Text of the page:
Transgender activists in Argentina are celebrating a huge legislative win: Last week, at the tail-end of Pride Month, the country’s Senate overwhelmingly approved the bill for the Trans Employment Quota. The law, which builds on a presidential decree from 2020, requires that at least 1 percent of the positions in the public sector be reserved for transgender people. It also issues an employment nondiscrimination act and establishes economic incentives for private companies that hire trans employees.
The imposed quota could result in 32,000 jobs set aside for transgender Argentines, based on the latest statistics for registered employment in the public sector by Argentina’s Labor Department. As the Buenos Aires Times reports, in a country where the vast majority of transgender individuals work outside the traditional job market, a law like this could change lives. LGBTQ activists say that the bill also has an important symbolic effect: It helps to “break apart” social stigma, according to Valeria Licciardi, an Argentine journalist and trans activist.
The law, which is expected to be signed by President Alberto Fernández, follows a legacy of other historic legislation in the country. In 2010, Argentina became the first country in Latin America to approve same-sex marriage, and in 2012, a first-of-its-kind law allowed citizens to register their correct names and gender in official documents. In 2018, neighboring Uruguay passed its own trans employment quota as part of the country’s comprehensive transgender law.
In the United States, transgender rights have also seen recent wins. In June 2020, the first major Supreme Court decision extended workplace protections to gay and transgender employees. Just this past week, the Supreme Court rejected a Virginia school board’s appeal to reinstate its transgender bathroom ban, and the State Department announced that a third gender will be available on passports. But at the state level, the issue is increasingly up for debate as many conservative legislatures have moved to ban transgender girls from playing on public-school sports teams.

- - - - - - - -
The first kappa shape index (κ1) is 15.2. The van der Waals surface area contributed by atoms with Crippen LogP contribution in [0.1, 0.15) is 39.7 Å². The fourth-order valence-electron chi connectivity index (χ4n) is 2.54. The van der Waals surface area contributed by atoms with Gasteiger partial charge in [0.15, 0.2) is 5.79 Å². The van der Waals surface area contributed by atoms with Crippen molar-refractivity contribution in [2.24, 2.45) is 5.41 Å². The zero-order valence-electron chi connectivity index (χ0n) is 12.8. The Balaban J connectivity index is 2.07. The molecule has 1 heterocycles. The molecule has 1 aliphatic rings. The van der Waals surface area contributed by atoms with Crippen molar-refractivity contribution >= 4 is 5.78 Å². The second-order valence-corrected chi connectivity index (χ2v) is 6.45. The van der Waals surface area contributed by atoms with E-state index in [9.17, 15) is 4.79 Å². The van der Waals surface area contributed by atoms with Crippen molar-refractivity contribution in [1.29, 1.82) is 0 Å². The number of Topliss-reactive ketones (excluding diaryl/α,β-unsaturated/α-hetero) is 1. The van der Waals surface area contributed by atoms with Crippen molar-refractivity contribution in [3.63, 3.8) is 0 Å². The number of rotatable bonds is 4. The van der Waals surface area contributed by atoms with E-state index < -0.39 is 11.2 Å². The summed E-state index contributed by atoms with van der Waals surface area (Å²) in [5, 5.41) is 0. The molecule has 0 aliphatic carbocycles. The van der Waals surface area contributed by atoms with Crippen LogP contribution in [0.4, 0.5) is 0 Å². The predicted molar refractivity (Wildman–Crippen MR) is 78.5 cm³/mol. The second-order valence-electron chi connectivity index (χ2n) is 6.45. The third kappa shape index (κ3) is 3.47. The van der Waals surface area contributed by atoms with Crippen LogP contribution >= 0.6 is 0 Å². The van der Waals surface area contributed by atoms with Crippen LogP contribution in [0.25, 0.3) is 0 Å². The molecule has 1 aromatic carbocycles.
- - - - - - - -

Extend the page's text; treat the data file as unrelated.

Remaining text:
Argentina’s quota stands out, advocates say, because it is not only about the number of trans people that enter the formal workforce, but about how they do it.
“There are two fundamental axes — one is the educational completion. Our law says that we need to create public measures for them to finish school,” said Alba Rueda, Argentina’s undersecretary for diversity policies within the ministry of women, gender and diversity and the first trans person to hold office in the country. “Another aspect is training them for basic aspects of employment. For 90 percent of the trans population, having health insurance, a retirement plan, paid vacations and a life projection based on your capacity to work is a new thing.”
For many transgender people living in Latin America, finding employment is difficult, even for positions that don’t require an education. Such has been the case for Luana Vélez, a 40-year-old who lives in Buenos Aires. Some years ago, she said, she quit sex work to finish her secondary studies and ultimately ended up working at a community organization. But it took time to get there.
“I saw an ad when I was younger. They were looking for a cleaning lady. When the woman that was interviewing me heard my voice, she said that she didn’t want a man working for her,” Vélez said. “This law makes me think that I can be included in society — having a job, paying taxes and being able to support myself.”
LGBTQ advocates have long tried to make a law like this possible, and activists have been presenting different drafts of the bill for years — from 12 to 15, according to Rueda.
This advocacy has largely been born from the dire hardships the transgender community faces in the region. In Latin America, the life expectancy of transgender people is 35 to 41 — while the life expectancy for cisgender people in the region is 75. Among the main causes of early death are HIV/AIDS, transphobic crimes, institutional abuse, lack of job opportunities and general poverty, according to the organization RedLacTransgender.
Integral legislation, such as the employment quota, is crucial to addressing these disparities, according to advocates.
“The nondiscrimination principle is based on an action that addresses the lack — or the violation — of a right,” Rueda said. “In this case, the starting point is the acknowledgment of the social and structural inequity in which this population lives.”